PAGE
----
Missing Flight MH370: So how do you hide a Boeing 777?

By Andrew Buncombe

Planes on the tarmac at Kuala Lumpur International Airport in Sepang. Photo / AFP
Planes on the tarmac at Kuala Lumpur International Airport in Sepang. Photo / AFP

The name of the way point, or marker, IGARI, was spelled out in bold white capital letters, clear against the blackness of the radar screen. The route being taken by the plane was etched in green. The jet itself was a yellow cross.

When it reached the way point, 40 minutes or so after a steady climb out of Kuala Lumpur, the aircraft started to turn westwards. The turn was slow to start with, almost indiscernible.

But then it cut more deeply, banking and turning around by 270 degrees. Very soon the plane was pointing westwards, towards Penang and a way point called VAMPI. It would then change tack again, heading north-west to a station named GIVAL and, after that, disappearing.

Masking the jets position from the eyes of civilian aviation teams would have been as simple as turning a knob. "Just switch it to the left and the transponder is off," said Captain Amin Said.

Read more:
Flights that disappeared: 10 aviation mysteries

This is the series of events believed to have taken place before Malaysian Airlines flight MH370 vanished soon after taking off for Beijing. And, as The Independent discovered yesterday when it repeated the planes actions in a dizzying flight simulator, taking the Boeing 777 off course might have been moderately easy.

Captain Amin, the director of SimFlightKL, based at Kuala Lumpurs Subang airport, said flightpaths were programmed into an aircraft's autopilot and navigation systems before take-off. Changing the route could be achieved by tapping in new co-ordinates. It would require a degree of skill and knowledge, and some practice. But it might not require vast flying experience.


Photo / AP

In the days since MH370 went missing, leaving just a digital spectre of its presence, investigators have focused their attention on the 53-year-old pilot, Zaharie Ahmad Shah, a veteran of 30 years' flying, and first officer Fariq Abdul Hamid, 27. Malaysian police have said that, along with the help of foreign agencies, they are looking into the history and psychological background of all passengers and crew, searching for a militant link or someone with a flying history. They have recovered a flight simulator from the home of Mr Zaharie, a father of three, programmed with at least five runways in India, the Maldives, Sri Lanka and Diego Garcia.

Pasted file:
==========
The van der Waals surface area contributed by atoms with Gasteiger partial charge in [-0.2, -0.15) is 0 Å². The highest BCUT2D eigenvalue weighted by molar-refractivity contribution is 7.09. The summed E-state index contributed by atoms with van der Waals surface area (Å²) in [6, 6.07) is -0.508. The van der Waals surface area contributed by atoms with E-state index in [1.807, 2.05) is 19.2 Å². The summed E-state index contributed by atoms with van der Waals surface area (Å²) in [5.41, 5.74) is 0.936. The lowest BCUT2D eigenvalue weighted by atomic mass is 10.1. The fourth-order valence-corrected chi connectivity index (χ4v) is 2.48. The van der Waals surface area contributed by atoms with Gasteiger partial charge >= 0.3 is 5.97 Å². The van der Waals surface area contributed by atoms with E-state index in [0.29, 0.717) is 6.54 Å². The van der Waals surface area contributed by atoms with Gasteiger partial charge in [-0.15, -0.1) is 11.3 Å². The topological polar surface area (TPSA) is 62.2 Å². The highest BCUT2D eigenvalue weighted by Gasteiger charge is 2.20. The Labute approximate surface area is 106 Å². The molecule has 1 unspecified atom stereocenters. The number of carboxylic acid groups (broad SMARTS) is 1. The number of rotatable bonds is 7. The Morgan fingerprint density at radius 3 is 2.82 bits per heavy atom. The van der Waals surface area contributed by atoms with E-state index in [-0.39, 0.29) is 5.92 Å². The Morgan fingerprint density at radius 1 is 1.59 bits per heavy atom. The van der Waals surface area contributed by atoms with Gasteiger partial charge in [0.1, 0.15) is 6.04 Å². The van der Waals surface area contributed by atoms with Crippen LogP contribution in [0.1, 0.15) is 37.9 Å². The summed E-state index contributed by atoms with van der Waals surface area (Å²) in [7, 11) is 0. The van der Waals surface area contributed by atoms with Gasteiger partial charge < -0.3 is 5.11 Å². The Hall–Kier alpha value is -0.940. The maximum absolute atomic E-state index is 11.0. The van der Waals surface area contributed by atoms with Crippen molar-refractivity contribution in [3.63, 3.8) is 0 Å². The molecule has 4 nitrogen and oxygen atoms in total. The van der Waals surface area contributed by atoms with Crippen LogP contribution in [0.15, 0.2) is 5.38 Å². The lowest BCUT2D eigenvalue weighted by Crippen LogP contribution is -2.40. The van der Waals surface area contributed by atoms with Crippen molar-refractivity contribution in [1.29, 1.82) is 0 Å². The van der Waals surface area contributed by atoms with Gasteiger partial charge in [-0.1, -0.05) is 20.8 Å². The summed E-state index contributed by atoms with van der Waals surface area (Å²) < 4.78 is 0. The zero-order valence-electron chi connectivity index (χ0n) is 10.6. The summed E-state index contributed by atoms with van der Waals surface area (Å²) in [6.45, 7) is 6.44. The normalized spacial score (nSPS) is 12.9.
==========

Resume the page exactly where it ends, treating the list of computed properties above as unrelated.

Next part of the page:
Video

Officials believe the final verbal contact with the Boeing involved co-pilot Mr Fariq, who was soon to marry. That conversation took place at 1.19am as the plane approached IGARI and air-traffic controllers warned the pilots that they were about to enter Vietnamese airspace. "All right. Good night," came the response. Officials are said to be examining the tone of Mr Fariqs voice and whether he sounded stressed.

Yet for all their efforts and suspicions, the authorities have come up with nothing. The families of the pilots insist they are innocent, and that they are victims themselves.

Captain Amin counts Mr Zaharie among his friends. He said he had known him since 1997 or 1998, their friendship having grown from a mutual interest in flying remote-controlled model aircraft. He said Mr Zaharie was a flying nut who would sometimes bring his children with him when they went to try out their models. He is a family man, he said.